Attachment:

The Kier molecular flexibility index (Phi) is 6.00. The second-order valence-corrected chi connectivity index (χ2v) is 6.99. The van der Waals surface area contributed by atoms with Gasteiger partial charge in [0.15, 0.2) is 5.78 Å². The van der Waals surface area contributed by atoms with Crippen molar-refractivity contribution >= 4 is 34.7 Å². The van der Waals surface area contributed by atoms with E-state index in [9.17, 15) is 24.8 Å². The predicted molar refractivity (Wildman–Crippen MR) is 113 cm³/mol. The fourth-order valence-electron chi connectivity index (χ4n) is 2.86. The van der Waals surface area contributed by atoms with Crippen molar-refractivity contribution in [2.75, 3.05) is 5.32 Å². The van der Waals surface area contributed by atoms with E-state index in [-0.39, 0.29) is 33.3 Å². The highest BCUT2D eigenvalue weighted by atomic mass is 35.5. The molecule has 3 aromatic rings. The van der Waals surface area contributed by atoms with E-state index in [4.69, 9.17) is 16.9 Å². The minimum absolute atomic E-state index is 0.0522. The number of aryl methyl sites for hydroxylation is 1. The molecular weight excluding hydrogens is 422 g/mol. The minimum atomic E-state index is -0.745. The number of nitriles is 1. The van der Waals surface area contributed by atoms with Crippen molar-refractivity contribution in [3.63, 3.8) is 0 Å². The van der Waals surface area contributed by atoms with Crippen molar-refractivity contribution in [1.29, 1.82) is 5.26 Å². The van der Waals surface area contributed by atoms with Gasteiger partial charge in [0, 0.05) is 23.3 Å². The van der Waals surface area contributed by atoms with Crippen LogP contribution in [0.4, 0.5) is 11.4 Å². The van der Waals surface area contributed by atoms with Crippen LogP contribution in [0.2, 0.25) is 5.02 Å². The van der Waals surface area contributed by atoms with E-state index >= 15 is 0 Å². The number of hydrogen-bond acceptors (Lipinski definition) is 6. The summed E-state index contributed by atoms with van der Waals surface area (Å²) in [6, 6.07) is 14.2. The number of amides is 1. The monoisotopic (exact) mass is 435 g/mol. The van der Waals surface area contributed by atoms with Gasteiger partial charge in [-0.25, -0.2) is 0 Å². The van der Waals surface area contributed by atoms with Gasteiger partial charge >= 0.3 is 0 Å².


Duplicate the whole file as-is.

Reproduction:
The Kier molecular flexibility index (Phi) is 6.00. The second-order valence-corrected chi connectivity index (χ2v) is 6.99. The van der Waals surface area contributed by atoms with Gasteiger partial charge in [0.15, 0.2) is 5.78 Å². The van der Waals surface area contributed by atoms with Crippen molar-refractivity contribution >= 4 is 34.7 Å². The van der Waals surface area contributed by atoms with E-state index in [9.17, 15) is 24.8 Å². The predicted molar refractivity (Wildman–Crippen MR) is 113 cm³/mol. The fourth-order valence-electron chi connectivity index (χ4n) is 2.86. The van der Waals surface area contributed by atoms with Crippen molar-refractivity contribution in [2.75, 3.05) is 5.32 Å². The van der Waals surface area contributed by atoms with E-state index in [-0.39, 0.29) is 33.3 Å². The highest BCUT2D eigenvalue weighted by atomic mass is 35.5. The molecule has 3 aromatic rings. The van der Waals surface area contributed by atoms with E-state index in [4.69, 9.17) is 16.9 Å². The minimum absolute atomic E-state index is 0.0522. The number of aryl methyl sites for hydroxylation is 1. The molecular weight excluding hydrogens is 422 g/mol. The minimum atomic E-state index is -0.745. The number of nitriles is 1. The van der Waals surface area contributed by atoms with Crippen molar-refractivity contribution in [3.63, 3.8) is 0 Å². The van der Waals surface area contributed by atoms with Crippen molar-refractivity contribution in [1.29, 1.82) is 5.26 Å². The van der Waals surface area contributed by atoms with Gasteiger partial charge in [0, 0.05) is 23.3 Å². The van der Waals surface area contributed by atoms with Crippen LogP contribution in [0.4, 0.5) is 11.4 Å². The van der Waals surface area contributed by atoms with Crippen LogP contribution in [0.2, 0.25) is 5.02 Å². The van der Waals surface area contributed by atoms with E-state index >= 15 is 0 Å². The number of hydrogen-bond acceptors (Lipinski definition) is 6. The summed E-state index contributed by atoms with van der Waals surface area (Å²) in [6, 6.07) is 14.2. The number of amides is 1. The monoisotopic (exact) mass is 435 g/mol. The van der Waals surface area contributed by atoms with Gasteiger partial charge in [-0.25, -0.2) is 0 Å². The van der Waals surface area contributed by atoms with Gasteiger partial charge >= 0.3 is 0 Å².